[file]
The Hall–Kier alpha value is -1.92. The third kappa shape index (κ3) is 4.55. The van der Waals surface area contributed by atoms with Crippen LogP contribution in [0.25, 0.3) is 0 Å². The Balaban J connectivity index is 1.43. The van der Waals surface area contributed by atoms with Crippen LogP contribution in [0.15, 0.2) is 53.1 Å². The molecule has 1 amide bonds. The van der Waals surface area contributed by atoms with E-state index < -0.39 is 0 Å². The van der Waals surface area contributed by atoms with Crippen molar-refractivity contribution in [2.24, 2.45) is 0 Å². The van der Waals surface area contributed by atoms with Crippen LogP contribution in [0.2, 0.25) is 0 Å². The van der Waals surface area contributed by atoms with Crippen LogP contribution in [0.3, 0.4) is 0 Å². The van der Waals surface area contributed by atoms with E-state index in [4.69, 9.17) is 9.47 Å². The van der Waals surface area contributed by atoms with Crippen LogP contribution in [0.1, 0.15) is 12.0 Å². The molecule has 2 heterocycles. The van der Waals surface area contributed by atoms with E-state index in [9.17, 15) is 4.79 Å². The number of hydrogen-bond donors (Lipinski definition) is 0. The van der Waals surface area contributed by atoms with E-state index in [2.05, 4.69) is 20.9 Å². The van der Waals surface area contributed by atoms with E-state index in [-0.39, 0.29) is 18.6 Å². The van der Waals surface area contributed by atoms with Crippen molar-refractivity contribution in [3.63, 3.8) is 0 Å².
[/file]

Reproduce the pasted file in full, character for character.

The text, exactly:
The Hall–Kier alpha value is -1.92. The third kappa shape index (κ3) is 4.55. The van der Waals surface area contributed by atoms with Crippen LogP contribution in [0.25, 0.3) is 0 Å². The Balaban J connectivity index is 1.43. The van der Waals surface area contributed by atoms with Crippen LogP contribution in [0.15, 0.2) is 53.1 Å². The molecule has 1 amide bonds. The van der Waals surface area contributed by atoms with E-state index < -0.39 is 0 Å². The van der Waals surface area contributed by atoms with Crippen molar-refractivity contribution in [2.24, 2.45) is 0 Å². The van der Waals surface area contributed by atoms with Crippen LogP contribution in [0.2, 0.25) is 0 Å². The van der Waals surface area contributed by atoms with Crippen LogP contribution in [0.3, 0.4) is 0 Å². The van der Waals surface area contributed by atoms with E-state index in [4.69, 9.17) is 9.47 Å². The van der Waals surface area contributed by atoms with Crippen LogP contribution in [0.1, 0.15) is 12.0 Å². The molecule has 2 heterocycles. The van der Waals surface area contributed by atoms with E-state index in [9.17, 15) is 4.79 Å². The number of hydrogen-bond donors (Lipinski definition) is 0. The van der Waals surface area contributed by atoms with E-state index in [2.05, 4.69) is 20.9 Å². The van der Waals surface area contributed by atoms with E-state index in [-0.39, 0.29) is 18.6 Å². The van der Waals surface area contributed by atoms with Crippen molar-refractivity contribution in [3.63, 3.8) is 0 Å².